Wednesday, September 19, 2007

How does sand move on or off a beach? In ripples.

Here's a question that likely never occurred to you: What role to the ripples in the sand on the sea floor play in the transport of sand?

Folks actually study that, and seriously.

(Photo: Ripples [with paw prints] just above the waterline at Virginia's Assateague Island National Seashore, Photo by Capt. Albert E. Theberge, NoAA Corps [ret.])

And in a time when most Hawai'i beaches are eroding, ripple science is a field of study that could help understand the processes at work.

Recent research on the subject, “Video-based observations of nearshore sand ripples and ripple migration,” was published in the Journal of Geophysical Research Vol. 112. The authors include J.M. Becker, Y.L. Firing, J. Aucan, R. Holman, M. Merrifield and G. Pawlak, and they conducted their study at Waimea Bay on O'ahu..

In clear, shallow water, it's easy to walk out into the sea and see the long, sinuous humps like lines of dunes on the sandy bottom. What may not be clear unless you conduct measurements, is that those sand lines are moving.

At some beaches, in smaller wave conditions, the sand ripples seem to move toward the shore, and the research team is finding that as the ripples move, so does the sand itself. In fact, “ripple migration may be an important mechanism for onshore sand transport during accretionary phases at Waimea Bay,” the scientists wrote.

Lead author Janet Becker, of the University of Hawai'i's Department of Geology and Geophysics, said ripples are dynamic. They change shape, orientation and size with different conditions.

For example, when they team worked at Waimea Bay, they found that the nearshore ocean sand ripples generally were parallel to the shore, but she said “ripples do change orientation with the direction of forcing,” by which she meant that for ripples created by waves, they change their alignment depending on the direction from which the swell was coming.

On one April morning in Waimea Bay, the team measured ripples with a wavelength of .8 meters. That means that from the peak of one ripple to the peak of another, it was about 31 inches.

Becker said that the wavelength of ripples can be associated both with the size of the grains of sand on the ocean floor, and with the wavelength of the waves passing over the bottom.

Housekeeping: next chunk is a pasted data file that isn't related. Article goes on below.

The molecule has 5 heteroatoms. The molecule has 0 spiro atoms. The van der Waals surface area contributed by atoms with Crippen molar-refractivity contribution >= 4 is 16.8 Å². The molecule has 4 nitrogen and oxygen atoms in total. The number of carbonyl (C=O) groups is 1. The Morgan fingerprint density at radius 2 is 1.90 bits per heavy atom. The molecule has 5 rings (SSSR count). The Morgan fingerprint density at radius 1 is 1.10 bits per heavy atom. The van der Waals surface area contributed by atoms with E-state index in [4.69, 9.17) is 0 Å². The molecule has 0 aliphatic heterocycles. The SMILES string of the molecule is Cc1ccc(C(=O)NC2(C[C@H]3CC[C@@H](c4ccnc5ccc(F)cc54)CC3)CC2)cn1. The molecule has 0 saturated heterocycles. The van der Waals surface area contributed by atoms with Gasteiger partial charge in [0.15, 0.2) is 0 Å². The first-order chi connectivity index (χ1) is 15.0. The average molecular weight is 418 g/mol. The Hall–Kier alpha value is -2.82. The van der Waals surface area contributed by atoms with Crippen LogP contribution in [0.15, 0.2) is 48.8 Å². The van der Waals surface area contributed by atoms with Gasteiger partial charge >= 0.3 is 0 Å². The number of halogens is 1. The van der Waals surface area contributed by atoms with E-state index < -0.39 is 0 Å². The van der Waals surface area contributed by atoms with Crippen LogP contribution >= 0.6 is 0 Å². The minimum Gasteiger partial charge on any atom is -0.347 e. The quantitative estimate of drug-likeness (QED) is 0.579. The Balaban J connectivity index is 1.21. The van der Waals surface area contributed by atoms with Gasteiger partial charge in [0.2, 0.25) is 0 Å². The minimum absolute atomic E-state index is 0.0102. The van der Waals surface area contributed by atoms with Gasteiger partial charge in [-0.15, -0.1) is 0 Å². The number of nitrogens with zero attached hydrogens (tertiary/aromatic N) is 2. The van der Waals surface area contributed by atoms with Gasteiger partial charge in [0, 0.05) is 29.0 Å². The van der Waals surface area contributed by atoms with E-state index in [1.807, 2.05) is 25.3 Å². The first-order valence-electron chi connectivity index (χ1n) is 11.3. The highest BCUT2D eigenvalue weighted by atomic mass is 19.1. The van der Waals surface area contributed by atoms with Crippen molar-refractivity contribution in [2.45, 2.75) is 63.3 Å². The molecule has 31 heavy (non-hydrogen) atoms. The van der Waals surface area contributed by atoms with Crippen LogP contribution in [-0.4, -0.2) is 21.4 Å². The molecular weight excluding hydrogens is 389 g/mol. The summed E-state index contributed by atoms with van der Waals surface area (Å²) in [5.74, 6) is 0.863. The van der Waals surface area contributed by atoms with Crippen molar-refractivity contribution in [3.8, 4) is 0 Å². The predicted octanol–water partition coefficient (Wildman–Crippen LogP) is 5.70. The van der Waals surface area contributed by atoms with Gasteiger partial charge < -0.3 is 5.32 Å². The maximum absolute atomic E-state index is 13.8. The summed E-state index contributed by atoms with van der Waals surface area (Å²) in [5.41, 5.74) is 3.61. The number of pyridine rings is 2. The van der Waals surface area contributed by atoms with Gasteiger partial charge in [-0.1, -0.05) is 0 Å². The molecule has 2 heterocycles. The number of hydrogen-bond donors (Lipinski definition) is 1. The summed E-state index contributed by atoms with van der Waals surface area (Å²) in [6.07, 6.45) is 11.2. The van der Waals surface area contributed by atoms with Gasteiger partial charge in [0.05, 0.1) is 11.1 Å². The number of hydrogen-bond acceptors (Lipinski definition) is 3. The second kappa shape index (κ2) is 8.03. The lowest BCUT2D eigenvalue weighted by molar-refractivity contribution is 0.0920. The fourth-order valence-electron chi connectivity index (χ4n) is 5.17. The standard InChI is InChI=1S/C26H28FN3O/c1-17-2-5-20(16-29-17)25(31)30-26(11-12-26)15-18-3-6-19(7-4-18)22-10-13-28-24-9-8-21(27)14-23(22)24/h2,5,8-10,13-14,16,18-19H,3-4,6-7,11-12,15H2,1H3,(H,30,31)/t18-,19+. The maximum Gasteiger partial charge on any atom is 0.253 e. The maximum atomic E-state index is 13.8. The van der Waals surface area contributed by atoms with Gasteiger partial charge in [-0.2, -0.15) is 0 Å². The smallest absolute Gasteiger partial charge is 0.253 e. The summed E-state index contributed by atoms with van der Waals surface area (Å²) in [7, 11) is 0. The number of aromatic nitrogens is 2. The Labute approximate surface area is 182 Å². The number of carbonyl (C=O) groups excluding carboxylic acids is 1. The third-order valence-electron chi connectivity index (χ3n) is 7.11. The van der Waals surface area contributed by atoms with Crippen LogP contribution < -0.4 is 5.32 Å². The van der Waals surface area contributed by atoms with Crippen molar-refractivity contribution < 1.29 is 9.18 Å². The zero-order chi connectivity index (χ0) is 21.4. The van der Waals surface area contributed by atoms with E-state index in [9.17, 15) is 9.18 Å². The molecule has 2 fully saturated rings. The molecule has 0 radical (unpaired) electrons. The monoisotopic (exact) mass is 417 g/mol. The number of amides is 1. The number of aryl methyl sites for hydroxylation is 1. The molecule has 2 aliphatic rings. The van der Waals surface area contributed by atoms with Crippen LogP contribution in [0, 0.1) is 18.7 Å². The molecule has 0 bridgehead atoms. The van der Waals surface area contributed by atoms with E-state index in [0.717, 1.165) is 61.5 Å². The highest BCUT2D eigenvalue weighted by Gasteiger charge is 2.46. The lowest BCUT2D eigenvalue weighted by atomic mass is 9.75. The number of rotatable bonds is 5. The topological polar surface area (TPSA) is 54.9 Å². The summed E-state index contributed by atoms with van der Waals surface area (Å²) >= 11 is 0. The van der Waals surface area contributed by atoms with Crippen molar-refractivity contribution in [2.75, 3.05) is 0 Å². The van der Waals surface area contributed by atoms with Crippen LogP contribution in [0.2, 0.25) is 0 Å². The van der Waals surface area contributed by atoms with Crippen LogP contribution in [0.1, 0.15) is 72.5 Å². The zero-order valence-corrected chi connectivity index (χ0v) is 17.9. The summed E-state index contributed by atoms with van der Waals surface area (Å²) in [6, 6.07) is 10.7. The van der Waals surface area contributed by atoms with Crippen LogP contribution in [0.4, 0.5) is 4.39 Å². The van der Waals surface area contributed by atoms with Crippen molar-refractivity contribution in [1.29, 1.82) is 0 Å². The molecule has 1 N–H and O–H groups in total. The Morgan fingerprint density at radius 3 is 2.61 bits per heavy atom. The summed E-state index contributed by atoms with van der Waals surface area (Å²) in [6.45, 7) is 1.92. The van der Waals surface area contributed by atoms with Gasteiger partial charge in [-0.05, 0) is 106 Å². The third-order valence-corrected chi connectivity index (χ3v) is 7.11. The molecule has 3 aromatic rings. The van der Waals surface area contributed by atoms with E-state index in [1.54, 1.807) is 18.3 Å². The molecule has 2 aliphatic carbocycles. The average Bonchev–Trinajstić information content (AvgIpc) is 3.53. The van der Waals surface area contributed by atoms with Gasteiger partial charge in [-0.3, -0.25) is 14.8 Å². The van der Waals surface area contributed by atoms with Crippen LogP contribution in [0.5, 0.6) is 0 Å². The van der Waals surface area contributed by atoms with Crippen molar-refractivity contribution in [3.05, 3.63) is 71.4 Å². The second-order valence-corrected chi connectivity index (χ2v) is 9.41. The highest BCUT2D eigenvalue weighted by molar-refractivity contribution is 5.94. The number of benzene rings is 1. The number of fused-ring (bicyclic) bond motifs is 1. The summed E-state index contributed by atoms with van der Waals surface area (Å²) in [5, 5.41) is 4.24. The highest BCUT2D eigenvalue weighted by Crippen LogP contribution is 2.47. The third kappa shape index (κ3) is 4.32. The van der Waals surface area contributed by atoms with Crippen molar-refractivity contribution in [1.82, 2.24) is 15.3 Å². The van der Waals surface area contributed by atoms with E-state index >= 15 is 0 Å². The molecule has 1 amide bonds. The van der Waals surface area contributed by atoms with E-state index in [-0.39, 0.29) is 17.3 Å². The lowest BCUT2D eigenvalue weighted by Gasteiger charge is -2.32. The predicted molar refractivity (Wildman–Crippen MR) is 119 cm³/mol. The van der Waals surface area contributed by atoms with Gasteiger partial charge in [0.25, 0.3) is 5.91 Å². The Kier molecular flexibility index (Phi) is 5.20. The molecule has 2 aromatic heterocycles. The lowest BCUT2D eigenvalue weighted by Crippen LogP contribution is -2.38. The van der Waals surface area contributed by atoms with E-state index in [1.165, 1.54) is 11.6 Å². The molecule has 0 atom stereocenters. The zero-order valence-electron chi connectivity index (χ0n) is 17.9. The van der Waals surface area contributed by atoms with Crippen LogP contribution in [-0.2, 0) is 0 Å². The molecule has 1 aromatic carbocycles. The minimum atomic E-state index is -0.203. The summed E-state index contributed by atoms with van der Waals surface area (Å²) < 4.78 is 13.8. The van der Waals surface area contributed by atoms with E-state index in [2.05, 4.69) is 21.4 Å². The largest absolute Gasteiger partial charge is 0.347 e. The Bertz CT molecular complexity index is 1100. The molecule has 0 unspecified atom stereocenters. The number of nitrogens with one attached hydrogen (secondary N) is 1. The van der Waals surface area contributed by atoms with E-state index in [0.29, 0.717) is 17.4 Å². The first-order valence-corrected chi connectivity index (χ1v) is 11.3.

The scientists found that on that day, the ripples were moving at about a quarter wavelength in an hour toward the shore. That meant that each ripple moved about 8 inches an hour. That works out to about 16 feet per day.

The ripple itself represents sand moving from one part of the sea floor to another.

Most of the time, sand ripples are moving toward shore. But during big winter surf at Waimea, they can move away from shore.

“Large swell events cause significant beach erosion,” Becker said in an email.

Many beachgoers notice that big winter storms can suck the sand away from the shore at some beaches, while quieter summer conditions tend to replenish the beach. The researchers are trying to learn more about these patterns.

“We are looking at the time periods just following these (large swell) events to determine whether the recovery of the beach is aided in part by the shoreward migration of sand waves,” Becker wrote in the email.

The paper says that the team's work to date suggests that, in fact, it seems as if sand is being transported through the migration of the ripples—that during low waves, as ripples on the sea floor move shoreward, the sand is migrating in the same direction.

“Our preliminary results support this hypothesis, but we need to make field measurements to confirm that the migrating sand ripples really transport a significant fraction of sand,” Becker said.

“We hope to conduct an experiment on this during the winter on the north shore.”

© 2007 Jan W. TenBruggencate

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